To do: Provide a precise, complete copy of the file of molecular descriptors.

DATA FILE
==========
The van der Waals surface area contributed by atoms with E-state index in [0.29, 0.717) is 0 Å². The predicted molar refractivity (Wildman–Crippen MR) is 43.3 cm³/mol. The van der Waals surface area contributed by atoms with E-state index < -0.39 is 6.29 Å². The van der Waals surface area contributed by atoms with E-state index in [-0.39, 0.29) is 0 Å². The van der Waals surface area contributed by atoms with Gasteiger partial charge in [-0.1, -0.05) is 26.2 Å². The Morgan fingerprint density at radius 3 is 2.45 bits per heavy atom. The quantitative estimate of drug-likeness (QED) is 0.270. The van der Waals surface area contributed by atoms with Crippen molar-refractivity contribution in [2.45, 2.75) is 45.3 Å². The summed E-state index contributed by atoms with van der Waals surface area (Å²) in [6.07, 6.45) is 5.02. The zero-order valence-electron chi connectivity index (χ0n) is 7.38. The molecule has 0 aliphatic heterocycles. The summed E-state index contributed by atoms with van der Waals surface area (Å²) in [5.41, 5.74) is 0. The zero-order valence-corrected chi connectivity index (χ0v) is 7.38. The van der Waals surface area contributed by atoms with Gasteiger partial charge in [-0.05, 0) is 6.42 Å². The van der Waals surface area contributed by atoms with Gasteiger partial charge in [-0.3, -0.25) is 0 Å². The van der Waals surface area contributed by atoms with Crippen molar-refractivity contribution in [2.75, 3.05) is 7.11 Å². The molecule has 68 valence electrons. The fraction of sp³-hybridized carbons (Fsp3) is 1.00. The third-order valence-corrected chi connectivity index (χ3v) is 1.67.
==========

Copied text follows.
The van der Waals surface area contributed by atoms with E-state index in [0.29, 0.717) is 0 Å². The predicted molar refractivity (Wildman–Crippen MR) is 43.3 cm³/mol. The van der Waals surface area contributed by atoms with E-state index < -0.39 is 6.29 Å². The van der Waals surface area contributed by atoms with E-state index in [-0.39, 0.29) is 0 Å². The van der Waals surface area contributed by atoms with Gasteiger partial charge in [-0.1, -0.05) is 26.2 Å². The Morgan fingerprint density at radius 3 is 2.45 bits per heavy atom. The quantitative estimate of drug-likeness (QED) is 0.270. The van der Waals surface area contributed by atoms with Crippen molar-refractivity contribution in [2.45, 2.75) is 45.3 Å². The summed E-state index contributed by atoms with van der Waals surface area (Å²) in [6.07, 6.45) is 5.02. The zero-order valence-electron chi connectivity index (χ0n) is 7.38. The molecule has 0 aliphatic heterocycles. The summed E-state index contributed by atoms with van der Waals surface area (Å²) in [5.41, 5.74) is 0. The zero-order valence-corrected chi connectivity index (χ0v) is 7.38. The van der Waals surface area contributed by atoms with Gasteiger partial charge in [-0.05, 0) is 6.42 Å². The van der Waals surface area contributed by atoms with Gasteiger partial charge in [-0.3, -0.25) is 0 Å². The van der Waals surface area contributed by atoms with Crippen molar-refractivity contribution in [2.75, 3.05) is 7.11 Å². The molecule has 68 valence electrons. The fraction of sp³-hybridized carbons (Fsp3) is 1.00. The third-order valence-corrected chi connectivity index (χ3v) is 1.67.